Herald JournalHerald Journal Holiday Guide, Dec. 2, 2002

Local customers are mobile with their shopping, spending

By Lynda Jensen

Small town businesses cater to a different kind of customer nowadays: those who are very willing to travel.

Traveling customers reflect a modern trend of shoppers who visit several towns per day to obtain goods and services.

These same shoppers take advantage of Highway 12 and Highway 7 ­ highways which may be counted as mixed blessings, since the highways take business out of small towns, but also bring in customers from the metro area and other places.

For businesses that need transient traffic, such as gas stations, highways are a blessing, but most small town businesses find it a struggle to capture an audience that is more mobile than ever.

"People are willing to drive within 15 to 30 miles for convenience," commented Realtor Tom Peterson of Lakes Realty.

Certainly, traveling customers are on the radar of local businesses, as reflected by the customer base of some.

For example, there are two businesses in Howard Lake that are heavily dependent on immediate local customers because of the kinds of products they sell: Gerry's SuperValu, and the hardware portion of Joe's Sport Shop an Hardware Hank in Howard Lake.

The shelf life of groceries generally determines that his customers need to be local, commented Gerry Smith.

Smith estimated that 60 percent of his business comes from local patrons, although he draws from Winsted, Waverly, and other local towns.

Joe Drusch of Joe's Sport Shop and Hardware Hank estimates that 80 percent of his hardware business comes from a 10-mile radius.

On the other hand, Drusch's gas station and sporting supplies attracts transient customers from as far away as Wisconsin and the Dakotas, he said.

Other businesses, such as the Country Store in Howard Lake, are not as dependent on local patrons.

For example, the Country Store generally experiences a rush when school is let out ­ not because of students, but because the parents who drive to pick up their children stop on the way to buy items, said manager Wade Serfling.

In fact, the Country Store benefits from commuters, snowbirds, and transient traffic; with about half of its business coming from shoppers on the highway, he said.

Other businesses retain customers from a large area, such as Jerry's TV of Winsted.

His customers come from Winsted, Waverly, and Howard Lake areas, but cover an extended 25 mile radius, commented owner Jerry Otto. "They're coming from all over," he said.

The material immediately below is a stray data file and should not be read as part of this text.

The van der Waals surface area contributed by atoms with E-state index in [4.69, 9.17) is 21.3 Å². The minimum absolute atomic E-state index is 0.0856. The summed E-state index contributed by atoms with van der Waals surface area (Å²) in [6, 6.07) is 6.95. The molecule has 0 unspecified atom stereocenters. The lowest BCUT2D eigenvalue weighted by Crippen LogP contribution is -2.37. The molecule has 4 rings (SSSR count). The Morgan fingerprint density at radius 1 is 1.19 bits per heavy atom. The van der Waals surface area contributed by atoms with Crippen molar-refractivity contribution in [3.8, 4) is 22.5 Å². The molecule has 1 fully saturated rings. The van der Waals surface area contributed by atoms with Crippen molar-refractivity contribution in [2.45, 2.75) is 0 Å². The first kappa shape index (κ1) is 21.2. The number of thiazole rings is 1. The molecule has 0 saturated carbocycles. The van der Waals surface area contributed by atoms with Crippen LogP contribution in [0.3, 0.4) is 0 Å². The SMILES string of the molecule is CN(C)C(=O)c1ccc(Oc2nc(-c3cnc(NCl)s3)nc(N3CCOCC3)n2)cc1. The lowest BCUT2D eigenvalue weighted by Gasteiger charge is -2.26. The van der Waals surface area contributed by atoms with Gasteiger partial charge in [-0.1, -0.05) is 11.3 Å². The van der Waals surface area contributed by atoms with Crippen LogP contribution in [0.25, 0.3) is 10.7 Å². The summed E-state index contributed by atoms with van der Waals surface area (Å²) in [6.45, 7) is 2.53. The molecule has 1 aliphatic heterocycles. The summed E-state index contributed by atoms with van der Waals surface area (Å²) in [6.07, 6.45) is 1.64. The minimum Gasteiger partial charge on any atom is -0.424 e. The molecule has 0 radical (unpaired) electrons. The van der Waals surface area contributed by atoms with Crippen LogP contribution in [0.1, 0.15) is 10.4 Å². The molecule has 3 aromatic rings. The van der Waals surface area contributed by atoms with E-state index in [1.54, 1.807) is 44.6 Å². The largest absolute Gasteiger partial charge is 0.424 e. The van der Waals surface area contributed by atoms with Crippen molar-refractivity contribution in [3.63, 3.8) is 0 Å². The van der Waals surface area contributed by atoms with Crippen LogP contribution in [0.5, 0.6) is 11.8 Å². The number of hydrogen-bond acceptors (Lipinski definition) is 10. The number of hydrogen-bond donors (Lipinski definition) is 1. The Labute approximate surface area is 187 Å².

Winsted chiropractor Tim Sheehan echoed this sentiment, saying that his customers were from a 25-to-30-mile radius, he said.

"A majority of our business comes from the Howard Lake-Waverly-Montrose area," commented Chiropractor Sonja Tourville of Montrose Chiropractic.

Tourville attracts 15 to 20 percent of business from the outlying areas, with some as far away as St. Cloud and Montevideo, she said.

Her business is word-of-mouth, she said.

Other businesses take advantage of the Internet, such as Orion Farms.

Orion took a big hit this year because of the flooding, which affected their products.

"It was such a disaster," commented owner Gen Johnson. Orion specializes in shrub roses.

Interestingly enough, Orion garners little business from Waverly, where it is located a few miles south of Highway 12, she said.

However, the same corridor that brings traffic can also choke a business, when traffic is interrupted by construction or road maintenance.

The driving factor appears to be convenience, along with a dose of habit, as people establish their shopping circles in certain areas.

The Highway 12 reconstruction made this crystal clear, Smith commented.

In fact, Smith has yet to regain his former customers because they are likely shopping elsewhere out of habits formed last summer, he said.

"It kicked us in the shorts," he said of the Highway 12 construction.

He predicted it would take him two years to regain his former customer base, if they can break their current habits.

ShadowBrooke Golf Course also took a huge hit when Highway 7 between Excelsior and St. Bonifacious was closed for reconstruction of a bridge, said owner Tom Schmidt.

The golf course attracts about half of its business from metro golfers, he said.

The highway was closed in May, with the projected being done Nov. 1, which didn't happen.

"It was our worst year ever," he said.

Other problems experienced by local businesses include the flooding.

Flooding also hurt tourism in Howard Lake terribly, Smith said.

The recreation activities that would normally attract shoppers into the town didn't happen last summer, he said.

Small towns need a balance of different kinds of businesses, Smith said.

"Every time we lose a business, that's one less reason to come into our town," Smith said.


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